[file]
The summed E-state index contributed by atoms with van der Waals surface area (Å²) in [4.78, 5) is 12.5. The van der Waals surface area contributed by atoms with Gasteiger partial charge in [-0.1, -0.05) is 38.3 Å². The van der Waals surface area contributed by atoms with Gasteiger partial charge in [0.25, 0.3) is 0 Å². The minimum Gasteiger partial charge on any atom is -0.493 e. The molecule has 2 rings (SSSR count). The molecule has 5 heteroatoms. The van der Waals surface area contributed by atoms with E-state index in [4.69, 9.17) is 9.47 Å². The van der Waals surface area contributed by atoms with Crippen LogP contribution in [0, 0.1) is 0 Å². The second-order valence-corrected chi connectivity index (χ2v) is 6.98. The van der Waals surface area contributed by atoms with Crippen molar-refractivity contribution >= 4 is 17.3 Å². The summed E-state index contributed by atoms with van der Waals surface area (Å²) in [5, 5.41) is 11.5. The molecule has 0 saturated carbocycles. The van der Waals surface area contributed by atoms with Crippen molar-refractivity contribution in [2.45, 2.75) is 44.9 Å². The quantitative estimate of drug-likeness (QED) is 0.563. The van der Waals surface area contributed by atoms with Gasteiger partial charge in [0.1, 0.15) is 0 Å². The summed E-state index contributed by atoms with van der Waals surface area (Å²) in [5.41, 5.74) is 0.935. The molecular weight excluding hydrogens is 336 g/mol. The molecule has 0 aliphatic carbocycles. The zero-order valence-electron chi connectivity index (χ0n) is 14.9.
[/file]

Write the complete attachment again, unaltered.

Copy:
The summed E-state index contributed by atoms with van der Waals surface area (Å²) in [4.78, 5) is 12.5. The van der Waals surface area contributed by atoms with Gasteiger partial charge in [-0.1, -0.05) is 38.3 Å². The van der Waals surface area contributed by atoms with Gasteiger partial charge in [0.25, 0.3) is 0 Å². The minimum Gasteiger partial charge on any atom is -0.493 e. The molecule has 2 rings (SSSR count). The molecule has 5 heteroatoms. The van der Waals surface area contributed by atoms with E-state index in [4.69, 9.17) is 9.47 Å². The van der Waals surface area contributed by atoms with Crippen LogP contribution in [0, 0.1) is 0 Å². The second-order valence-corrected chi connectivity index (χ2v) is 6.98. The van der Waals surface area contributed by atoms with Crippen molar-refractivity contribution >= 4 is 17.3 Å². The summed E-state index contributed by atoms with van der Waals surface area (Å²) in [5, 5.41) is 11.5. The molecule has 0 saturated carbocycles. The van der Waals surface area contributed by atoms with Crippen molar-refractivity contribution in [2.45, 2.75) is 44.9 Å². The quantitative estimate of drug-likeness (QED) is 0.563. The van der Waals surface area contributed by atoms with Gasteiger partial charge in [0.1, 0.15) is 0 Å². The summed E-state index contributed by atoms with van der Waals surface area (Å²) in [5.41, 5.74) is 0.935. The molecular weight excluding hydrogens is 336 g/mol. The molecule has 0 aliphatic carbocycles. The zero-order valence-electron chi connectivity index (χ0n) is 14.9.